Intro: GSM Tracker for Car Localization
What is it all about?
This project is a cheap solution to install a car or bike tracking gadget. I made it to make sure I can always get the position of my car in case of it gets stolen.
How does it work?
You have basically two choices to get position data: have a GSM or a GPS tracking tool.
- GPS is much more precise (1-5 meters), but requires a clear view to the sky (and to at least 4 satellites at the same time).
- GSM is far less accurate (about 50-200 meters in urban area), requires an active SIM card (subscription to a mobile provider), but can operate almost anywhere, even in underground garages or inside buildings - as far as there is GSM signal. (Even a very poor signal will ensure the operation.)
Also, GSM localizators are cheaper than GPS trackers. I am using a GSM tracker in this project (don't let you trick the GPS letters on its cover), because I was looking for a budget solution, and already had a SIM card at my hands. Once you have your GSM/GPS tracker, you have to find a way to power it and to install it into your vehicle.
How to install it into the car?
These types of tracking tools usually powered with 5V DC, connected to a USB socket. So you can buy a 12V to 5V DC-DC converter with an USB plug (such this one), or vote to the DIY way and build a little circuit to get the stabilized 5V required by the tracker.
After you have your power supply ready you just need to connect it to your vehicle's battery and hide your tracker somewhere inside the car.
How to use it?
The actual model I have can be requested for its position by sending a SMS, and provides its position data within 30 seconds by a response SMS. Easy way, indeed.
The GSM tracker I use has no GPS chip inside. It can locate itself by triangles the nearest cell phone towers. It's best precision is about 50 meters, probably more. You can request the position by sending a special SMS to the SIM card, and after a while you will get a response SMS with a link. The link looks something like this:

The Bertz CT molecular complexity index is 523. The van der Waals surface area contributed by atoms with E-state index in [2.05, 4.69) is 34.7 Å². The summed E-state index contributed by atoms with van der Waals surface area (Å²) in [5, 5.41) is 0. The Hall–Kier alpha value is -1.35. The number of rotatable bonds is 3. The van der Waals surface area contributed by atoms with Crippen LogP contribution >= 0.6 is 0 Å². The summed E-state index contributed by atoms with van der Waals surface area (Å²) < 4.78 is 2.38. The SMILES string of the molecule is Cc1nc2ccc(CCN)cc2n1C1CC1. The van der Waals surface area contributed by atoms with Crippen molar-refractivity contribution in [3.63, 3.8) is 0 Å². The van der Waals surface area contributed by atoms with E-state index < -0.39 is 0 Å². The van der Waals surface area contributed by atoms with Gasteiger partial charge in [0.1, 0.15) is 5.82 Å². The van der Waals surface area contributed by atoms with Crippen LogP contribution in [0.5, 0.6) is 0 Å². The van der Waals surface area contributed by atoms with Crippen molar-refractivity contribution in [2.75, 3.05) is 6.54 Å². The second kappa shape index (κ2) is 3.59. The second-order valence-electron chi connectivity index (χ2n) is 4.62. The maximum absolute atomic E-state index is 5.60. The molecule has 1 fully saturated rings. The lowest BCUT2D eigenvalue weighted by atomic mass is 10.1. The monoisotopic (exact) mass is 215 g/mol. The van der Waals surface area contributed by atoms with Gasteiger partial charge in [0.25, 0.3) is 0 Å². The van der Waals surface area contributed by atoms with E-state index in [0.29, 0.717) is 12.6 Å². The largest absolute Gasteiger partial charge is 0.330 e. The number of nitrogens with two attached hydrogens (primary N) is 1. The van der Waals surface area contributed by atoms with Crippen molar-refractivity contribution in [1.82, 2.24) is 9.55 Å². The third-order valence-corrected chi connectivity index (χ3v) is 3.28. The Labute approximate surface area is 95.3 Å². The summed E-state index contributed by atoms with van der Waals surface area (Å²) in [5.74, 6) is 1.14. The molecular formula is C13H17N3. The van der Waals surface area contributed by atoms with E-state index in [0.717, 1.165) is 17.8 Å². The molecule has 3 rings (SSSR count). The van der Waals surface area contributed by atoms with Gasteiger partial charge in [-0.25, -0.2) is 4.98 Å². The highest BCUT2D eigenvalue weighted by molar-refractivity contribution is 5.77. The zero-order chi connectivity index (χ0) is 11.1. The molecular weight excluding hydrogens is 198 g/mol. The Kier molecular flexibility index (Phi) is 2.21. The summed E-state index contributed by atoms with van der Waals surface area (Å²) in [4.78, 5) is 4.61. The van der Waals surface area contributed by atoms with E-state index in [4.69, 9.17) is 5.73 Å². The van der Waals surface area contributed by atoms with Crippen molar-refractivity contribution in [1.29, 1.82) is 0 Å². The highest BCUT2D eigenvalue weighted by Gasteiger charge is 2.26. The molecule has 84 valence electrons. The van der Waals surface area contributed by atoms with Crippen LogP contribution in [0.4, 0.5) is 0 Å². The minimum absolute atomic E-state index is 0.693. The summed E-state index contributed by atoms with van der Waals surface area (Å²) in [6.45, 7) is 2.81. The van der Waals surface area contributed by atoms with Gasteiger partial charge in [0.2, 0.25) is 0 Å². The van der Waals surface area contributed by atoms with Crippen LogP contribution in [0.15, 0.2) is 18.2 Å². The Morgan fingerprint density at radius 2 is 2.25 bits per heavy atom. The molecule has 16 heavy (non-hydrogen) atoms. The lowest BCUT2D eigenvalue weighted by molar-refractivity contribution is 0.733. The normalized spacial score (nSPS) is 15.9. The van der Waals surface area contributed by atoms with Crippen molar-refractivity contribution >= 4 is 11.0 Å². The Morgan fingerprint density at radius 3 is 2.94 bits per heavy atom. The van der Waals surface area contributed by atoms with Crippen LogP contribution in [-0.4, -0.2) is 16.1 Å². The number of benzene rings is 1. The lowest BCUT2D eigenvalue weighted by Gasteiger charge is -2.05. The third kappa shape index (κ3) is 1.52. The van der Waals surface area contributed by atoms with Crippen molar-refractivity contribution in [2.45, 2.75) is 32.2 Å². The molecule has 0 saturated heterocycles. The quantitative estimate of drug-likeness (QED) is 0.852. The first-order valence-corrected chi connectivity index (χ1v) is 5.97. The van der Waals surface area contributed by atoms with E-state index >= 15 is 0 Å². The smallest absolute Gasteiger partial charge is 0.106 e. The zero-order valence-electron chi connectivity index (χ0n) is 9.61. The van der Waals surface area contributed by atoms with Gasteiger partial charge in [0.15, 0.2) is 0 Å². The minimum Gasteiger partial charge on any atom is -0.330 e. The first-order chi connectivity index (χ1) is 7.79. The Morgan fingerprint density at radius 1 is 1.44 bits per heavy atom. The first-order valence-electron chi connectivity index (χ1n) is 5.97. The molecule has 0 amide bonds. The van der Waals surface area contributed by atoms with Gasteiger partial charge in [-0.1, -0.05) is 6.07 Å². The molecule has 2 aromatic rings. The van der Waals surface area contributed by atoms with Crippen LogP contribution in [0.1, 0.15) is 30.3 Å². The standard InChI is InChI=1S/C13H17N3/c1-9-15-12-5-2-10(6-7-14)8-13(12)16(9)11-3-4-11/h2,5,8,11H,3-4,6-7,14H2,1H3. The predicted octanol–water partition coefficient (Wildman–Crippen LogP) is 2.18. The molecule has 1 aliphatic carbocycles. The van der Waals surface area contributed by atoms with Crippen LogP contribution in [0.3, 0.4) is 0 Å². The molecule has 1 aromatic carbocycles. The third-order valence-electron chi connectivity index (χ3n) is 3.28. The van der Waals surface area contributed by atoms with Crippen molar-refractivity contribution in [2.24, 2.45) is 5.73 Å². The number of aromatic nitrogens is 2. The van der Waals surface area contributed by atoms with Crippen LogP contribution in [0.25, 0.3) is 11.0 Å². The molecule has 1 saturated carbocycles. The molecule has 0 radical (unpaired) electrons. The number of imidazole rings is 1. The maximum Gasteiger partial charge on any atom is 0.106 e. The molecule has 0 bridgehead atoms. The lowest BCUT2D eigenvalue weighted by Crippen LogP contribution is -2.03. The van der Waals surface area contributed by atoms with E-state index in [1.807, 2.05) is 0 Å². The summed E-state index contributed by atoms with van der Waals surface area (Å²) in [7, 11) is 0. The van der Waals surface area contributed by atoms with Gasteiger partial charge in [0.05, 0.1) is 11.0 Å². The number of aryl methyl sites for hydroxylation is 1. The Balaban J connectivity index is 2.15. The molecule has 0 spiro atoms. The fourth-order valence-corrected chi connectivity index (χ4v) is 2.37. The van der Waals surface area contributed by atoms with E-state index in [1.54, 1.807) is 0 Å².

(The 111-s are for demonstration only, the actual numbers defines the position of the tracker.)
Now, that link is rather useless, but you can harvest the codes from the URL to take advantage of this site: http://www.minigps.net/map.html
This site requires you the type the MCC, MNC, LAC and cell ID values harvested from the SMS the tracker sent to you. Using that values the site indicates the position on a map.
Is it accurate?
Not really. A GSM tracker is able to designate a 50-250m radius. Your tracker is somewhere within.
This is a poor localizator, you may say. It is. But it is far more accurate than the police, in case your car has stolen. They won't have a glue where to look for your car - but with a tracker you will have some information.
If you need more precision, use a real GPS tracker rather than a GSM tracker. Or use both, as GPS may not work in certain conditions where a GSM tracker is still operating.
You can read more about LBS positioning (used by GSM trackers) here.
Step 1: Building a Power Supply
What components you will need?
The easy way
In a nutshell: buy a prebuilt DC-DC converter, connect to your tracker and to your battery, optionally case it into a project box - and you are ready.
The fun way
If you choose to build your own DC to DC converter, than you will need some stuff:
- tracking gadget of you choice, of course. I bought this model.
- a little piece of PCB board
- 5V voltage regulator
- DC power connector (any type - I used a 5.5x2.1 mm PCB connector)
- 80-120 Ω, 0.5W resistor
- some thin wire
- some kind of fuse and fuse holder
- a project box to house your tracker and power supply board
Optionally you will need:
- 2 capacitors: 10 μF and 100 nF
- semiconductor diodes
Capacitors are optional in this configuration as the tracker I using has a built-in charge controller, which would tolerate the slightly instable voltage levels the voltage regulator can provide without condensators. Anyhow, I chose to use the properly sized capacitors as there was enough place for them in the project box.